Roland Walls, 1954-2019. A tribute from the Black Swan Folk Club, York

ROLAND Walls, who has died from Motor Neurone Disease, has been the focus and inspiration for live folk and roots related music in and around the city of York for the past 40 years.

Neither musician nor performer, he dedicated his spare time to encouraging, supporting and promoting a huge variety of music events.

Since the early 1980s, Roland was the sole organiser of the Black Swan Folk Club in York. The club, established in the early 1970s, is one of the longest running in the UK.

His superb organisation and meticulous attention to detail resulted in the BBC Folk Club of the Year accolade in 2009. In 2016 it was voted Best Small Music Venue in a poll conducted by the Yorkshire Gig Guide.

York Press:

Roland Walls at the Black Swan Inn, Peasholme Green, York, home of the Black Swan Folk Club. Here he is pictured, in 2002, with the group Atlantic Crossing

There can hardly be a touring musician on the national folk music circuit who hasn’t at some time in the past 40 years made an appearance at the Black Swan Folk Club.

Since 2001, Roland was also the key figure behind the Black Swan Folk Club’s promotion of larger-scale concerts at the National Centre for Early Music, in Walmgate.

Higher-profile artists who couldn’t be accommodated at the Black Swan were able to appear in the city at a larger venue. Those artists have included Patrick Street, Kate Rusby, June Tabor, Martin Simpson, Martin Carthy and many more.

Roland always encouraged new and upcoming young artists, allowing them to demonstrate their emerging talent and, some years ago, he initiated an annual Young Performers Night to further this aim.

York Press:

EARLY STEPS: Eliza Carthy played the Black Swan Folk Club in her nascent folk days at the invitation of Roland Walls

Kate Rusby. Eliza Carthy and Jim Moray are among the list of established folk performers who played the club at the start of their careers.

Under Roland’s guidance, the folk club has supported many local community events, including the York Residents’ Festival, providing an afternoon and evening of folk music every year in January, free to all York residents.

The club also inaugurated the annual City of York Folk Weekend, which recently completed its 17th year. This extremely popular free folk festival is now well established as a major event in the Yorkshire music calendar and has become something of a magnet for tourists.

Roland's efforts were recently recognised by way of a "Special Mention" during the ceremony at the 2018 York Culture Awards and he also received a Lifetime Achievement Award from the Yorkshire Gig Guide last October.

He has ensured that the Black Swan Folk Club supported local and wider charities by holding special events. The club has made regular donations to York Against Cancer, St Leonard’s Hospice and, more recently, to the Motor Neurone Disease Association.

York Press:

Roland Walls: "A true champion of all music related to folk traditions and cultures"

Born into a North Yorkshire farming family and a Cambridge graduate, Roland’s commitment to serving the community was evident in his professional life as a librarian at the main York City Library and later, until retirement, as a senior regional manager in Northallerton.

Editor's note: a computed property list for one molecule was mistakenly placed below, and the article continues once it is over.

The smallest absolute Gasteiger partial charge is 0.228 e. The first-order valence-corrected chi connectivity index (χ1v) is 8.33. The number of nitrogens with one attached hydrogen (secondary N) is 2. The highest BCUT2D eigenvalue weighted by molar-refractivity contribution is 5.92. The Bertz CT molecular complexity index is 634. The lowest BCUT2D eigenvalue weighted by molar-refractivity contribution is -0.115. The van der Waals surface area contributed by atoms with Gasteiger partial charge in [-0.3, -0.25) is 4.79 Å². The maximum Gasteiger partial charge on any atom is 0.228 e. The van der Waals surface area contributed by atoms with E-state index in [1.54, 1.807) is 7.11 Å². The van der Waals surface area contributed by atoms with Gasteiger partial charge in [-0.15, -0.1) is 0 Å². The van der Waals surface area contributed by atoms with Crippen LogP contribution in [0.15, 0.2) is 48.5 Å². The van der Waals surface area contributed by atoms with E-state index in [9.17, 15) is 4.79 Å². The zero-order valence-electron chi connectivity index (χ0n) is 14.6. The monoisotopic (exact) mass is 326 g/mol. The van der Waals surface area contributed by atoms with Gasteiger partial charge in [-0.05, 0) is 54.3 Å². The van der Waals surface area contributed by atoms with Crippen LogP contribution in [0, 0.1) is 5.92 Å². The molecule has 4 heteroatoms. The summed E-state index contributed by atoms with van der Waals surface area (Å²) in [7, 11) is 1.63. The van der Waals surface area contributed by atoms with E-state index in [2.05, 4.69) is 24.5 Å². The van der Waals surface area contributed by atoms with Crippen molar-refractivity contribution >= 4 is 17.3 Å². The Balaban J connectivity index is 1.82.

In 2010 he was diagnosed with cancer. Even during the most difficult periods of treatment, and during his convalescence, he continued to be the driving force behind all the events organised by the Black Swan Folk Club.

Since the beginning of 2018, his health began to deteriorate due to the onset of Motor Neurone Disease. Selflessly supported by his long-term partner Sue, Roland continued to advise and plan for future events at the folk club, the National Centre for Early Music and other venues in the City of York right up until his demise.

He was a true champion of all music related to folk traditions and cultures which he tirelessly supported and encouraged.

Tribute by Chris Euesden

Only one question for... Chris Euesden, York music promoter, folk musician and record label boss

What will be the Black Swan Folk Club’s future in the wake of Roland Walls’s death?

“We are, of course, going to carry on at the Black Swan Folk Club and with associated events at the National Centre for Early Music and the Crescent Club, but in his organisational capacity Roland will be an extremely hard act to follow. We’re all going to miss him so very much.

“The first upcoming event to raise money for the Motor Neurone Disease Association and to honour Roland will be at the Black Swan Inn on August 8, with the Black Swan house band Ramshackle, featuring Stan Graham, Eddie Affleck, Phil Cerny, Chris Euesden and Judith Haswell, and special guests Paul Culkin, Alex O’Neil, Matt Ranson and Elaine Wallace.

York Press:

FUNDRAISER: Martin Carthy, playing for the Motor Neurone Disease Association

Then, on September 24, we have Martin Carthy and Wizz Jones, who Roland brought to the Black Swan many times, at the Crescent Club, off Blossom Street.”

For more than 50 years, Carthy, of Robin Hood’s Bay, has been one of folk music’s greatest innovators, whether solo or in partnerships with Steeleye Span, Dave Swarbrick, his wife Norma Waterson or daughter Eliza Carthy.

Jones began his musical career at 17 leading a country and skiffle band in his home town of Croydon; once busked across Europe with budding blues singer Rod Stewart, and then developed his distinctive acoustic guitar style.

He has played the Black Swan a  dozen times, and although officially semi-retired, he did not hesitate to offer his services for September’s 7.30pm event.

Tickets cost £20 via Tickets for August 8 cost £9 from or £10 on the door; students half price.